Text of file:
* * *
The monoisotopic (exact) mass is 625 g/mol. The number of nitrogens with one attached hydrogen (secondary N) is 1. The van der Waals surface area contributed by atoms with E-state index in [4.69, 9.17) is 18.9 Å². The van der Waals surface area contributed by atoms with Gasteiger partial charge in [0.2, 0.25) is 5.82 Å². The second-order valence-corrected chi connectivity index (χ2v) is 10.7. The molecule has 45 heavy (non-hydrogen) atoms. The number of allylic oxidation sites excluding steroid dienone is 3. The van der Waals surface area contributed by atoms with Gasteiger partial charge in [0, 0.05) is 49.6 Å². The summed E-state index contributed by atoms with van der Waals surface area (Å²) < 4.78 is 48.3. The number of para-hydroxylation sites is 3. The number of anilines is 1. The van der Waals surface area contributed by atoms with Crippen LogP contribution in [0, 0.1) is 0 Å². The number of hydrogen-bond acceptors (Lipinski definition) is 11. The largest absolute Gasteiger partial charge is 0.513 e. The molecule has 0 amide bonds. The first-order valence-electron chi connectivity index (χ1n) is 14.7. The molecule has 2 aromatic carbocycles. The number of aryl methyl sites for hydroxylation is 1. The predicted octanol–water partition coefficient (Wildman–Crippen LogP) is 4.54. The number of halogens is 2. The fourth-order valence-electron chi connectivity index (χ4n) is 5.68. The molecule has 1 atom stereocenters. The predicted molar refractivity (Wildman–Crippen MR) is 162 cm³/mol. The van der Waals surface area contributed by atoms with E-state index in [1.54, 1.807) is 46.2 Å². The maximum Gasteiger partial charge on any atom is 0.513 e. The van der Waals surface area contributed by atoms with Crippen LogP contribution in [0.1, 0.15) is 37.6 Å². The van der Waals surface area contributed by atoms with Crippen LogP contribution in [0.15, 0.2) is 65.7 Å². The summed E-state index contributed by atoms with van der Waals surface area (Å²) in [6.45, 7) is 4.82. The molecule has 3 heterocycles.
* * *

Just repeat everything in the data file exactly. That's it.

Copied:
The monoisotopic (exact) mass is 625 g/mol. The number of nitrogens with one attached hydrogen (secondary N) is 1. The van der Waals surface area contributed by atoms with E-state index in [4.69, 9.17) is 18.9 Å². The van der Waals surface area contributed by atoms with Gasteiger partial charge in [0.2, 0.25) is 5.82 Å². The second-order valence-corrected chi connectivity index (χ2v) is 10.7. The molecule has 45 heavy (non-hydrogen) atoms. The number of allylic oxidation sites excluding steroid dienone is 3. The van der Waals surface area contributed by atoms with Gasteiger partial charge in [0, 0.05) is 49.6 Å². The summed E-state index contributed by atoms with van der Waals surface area (Å²) < 4.78 is 48.3. The number of para-hydroxylation sites is 3. The number of anilines is 1. The van der Waals surface area contributed by atoms with Crippen LogP contribution in [0, 0.1) is 0 Å². The number of hydrogen-bond acceptors (Lipinski definition) is 11. The largest absolute Gasteiger partial charge is 0.513 e. The molecule has 0 amide bonds. The first-order valence-electron chi connectivity index (χ1n) is 14.7. The molecule has 2 aromatic carbocycles. The number of aryl methyl sites for hydroxylation is 1. The predicted octanol–water partition coefficient (Wildman–Crippen LogP) is 4.54. The number of halogens is 2. The fourth-order valence-electron chi connectivity index (χ4n) is 5.68. The molecule has 1 atom stereocenters. The predicted molar refractivity (Wildman–Crippen MR) is 162 cm³/mol. The van der Waals surface area contributed by atoms with E-state index in [1.54, 1.807) is 46.2 Å². The maximum Gasteiger partial charge on any atom is 0.513 e. The van der Waals surface area contributed by atoms with Crippen LogP contribution in [0.1, 0.15) is 37.6 Å². The van der Waals surface area contributed by atoms with Crippen LogP contribution in [0.15, 0.2) is 65.7 Å². The summed E-state index contributed by atoms with van der Waals surface area (Å²) in [6.45, 7) is 4.82. The molecule has 3 heterocycles.